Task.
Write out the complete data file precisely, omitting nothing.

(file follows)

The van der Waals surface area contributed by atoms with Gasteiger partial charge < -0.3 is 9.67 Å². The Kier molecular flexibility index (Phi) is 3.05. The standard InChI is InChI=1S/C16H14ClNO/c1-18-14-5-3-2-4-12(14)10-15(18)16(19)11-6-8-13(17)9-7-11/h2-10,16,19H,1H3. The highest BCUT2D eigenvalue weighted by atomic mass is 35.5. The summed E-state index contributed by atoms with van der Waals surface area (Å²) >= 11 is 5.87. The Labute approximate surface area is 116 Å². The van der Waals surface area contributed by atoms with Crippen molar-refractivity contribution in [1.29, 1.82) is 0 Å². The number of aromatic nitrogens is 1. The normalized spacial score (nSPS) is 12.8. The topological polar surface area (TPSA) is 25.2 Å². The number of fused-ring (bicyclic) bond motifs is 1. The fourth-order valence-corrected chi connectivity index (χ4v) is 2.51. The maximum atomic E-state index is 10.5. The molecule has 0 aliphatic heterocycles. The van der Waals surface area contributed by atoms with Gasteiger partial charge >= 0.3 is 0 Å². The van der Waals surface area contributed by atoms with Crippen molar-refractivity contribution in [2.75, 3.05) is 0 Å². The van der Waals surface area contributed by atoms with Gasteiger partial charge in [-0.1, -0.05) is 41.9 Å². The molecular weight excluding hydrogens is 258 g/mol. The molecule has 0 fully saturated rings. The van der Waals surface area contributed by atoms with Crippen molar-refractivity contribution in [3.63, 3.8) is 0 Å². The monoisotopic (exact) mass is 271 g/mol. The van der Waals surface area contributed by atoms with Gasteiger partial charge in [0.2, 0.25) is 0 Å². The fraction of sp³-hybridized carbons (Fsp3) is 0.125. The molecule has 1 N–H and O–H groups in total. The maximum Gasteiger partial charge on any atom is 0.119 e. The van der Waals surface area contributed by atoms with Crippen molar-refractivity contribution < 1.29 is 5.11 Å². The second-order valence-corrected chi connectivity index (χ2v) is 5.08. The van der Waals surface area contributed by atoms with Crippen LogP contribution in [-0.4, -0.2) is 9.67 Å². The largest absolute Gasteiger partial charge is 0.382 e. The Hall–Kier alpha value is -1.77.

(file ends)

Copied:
The van der Waals surface area contributed by atoms with Gasteiger partial charge < -0.3 is 9.67 Å². The Kier molecular flexibility index (Phi) is 3.05. The standard InChI is InChI=1S/C16H14ClNO/c1-18-14-5-3-2-4-12(14)10-15(18)16(19)11-6-8-13(17)9-7-11/h2-10,16,19H,1H3. The highest BCUT2D eigenvalue weighted by atomic mass is 35.5. The summed E-state index contributed by atoms with van der Waals surface area (Å²) >= 11 is 5.87. The Labute approximate surface area is 116 Å². The van der Waals surface area contributed by atoms with Crippen molar-refractivity contribution in [1.29, 1.82) is 0 Å². The number of aromatic nitrogens is 1. The normalized spacial score (nSPS) is 12.8. The topological polar surface area (TPSA) is 25.2 Å². The number of fused-ring (bicyclic) bond motifs is 1. The fourth-order valence-corrected chi connectivity index (χ4v) is 2.51. The maximum atomic E-state index is 10.5. The molecule has 0 aliphatic heterocycles. The van der Waals surface area contributed by atoms with Gasteiger partial charge >= 0.3 is 0 Å². The van der Waals surface area contributed by atoms with Crippen molar-refractivity contribution in [2.75, 3.05) is 0 Å². The van der Waals surface area contributed by atoms with Gasteiger partial charge in [-0.1, -0.05) is 41.9 Å². The molecular weight excluding hydrogens is 258 g/mol. The molecule has 0 fully saturated rings. The van der Waals surface area contributed by atoms with Crippen molar-refractivity contribution in [3.63, 3.8) is 0 Å². The monoisotopic (exact) mass is 271 g/mol. The van der Waals surface area contributed by atoms with Gasteiger partial charge in [0.2, 0.25) is 0 Å². The fraction of sp³-hybridized carbons (Fsp3) is 0.125. The molecule has 1 N–H and O–H groups in total. The maximum Gasteiger partial charge on any atom is 0.119 e. The van der Waals surface area contributed by atoms with Crippen molar-refractivity contribution < 1.29 is 5.11 Å². The second-order valence-corrected chi connectivity index (χ2v) is 5.08. The van der Waals surface area contributed by atoms with Crippen LogP contribution in [-0.4, -0.2) is 9.67 Å². The largest absolute Gasteiger partial charge is 0.382 e. The Hall–Kier alpha value is -1.77.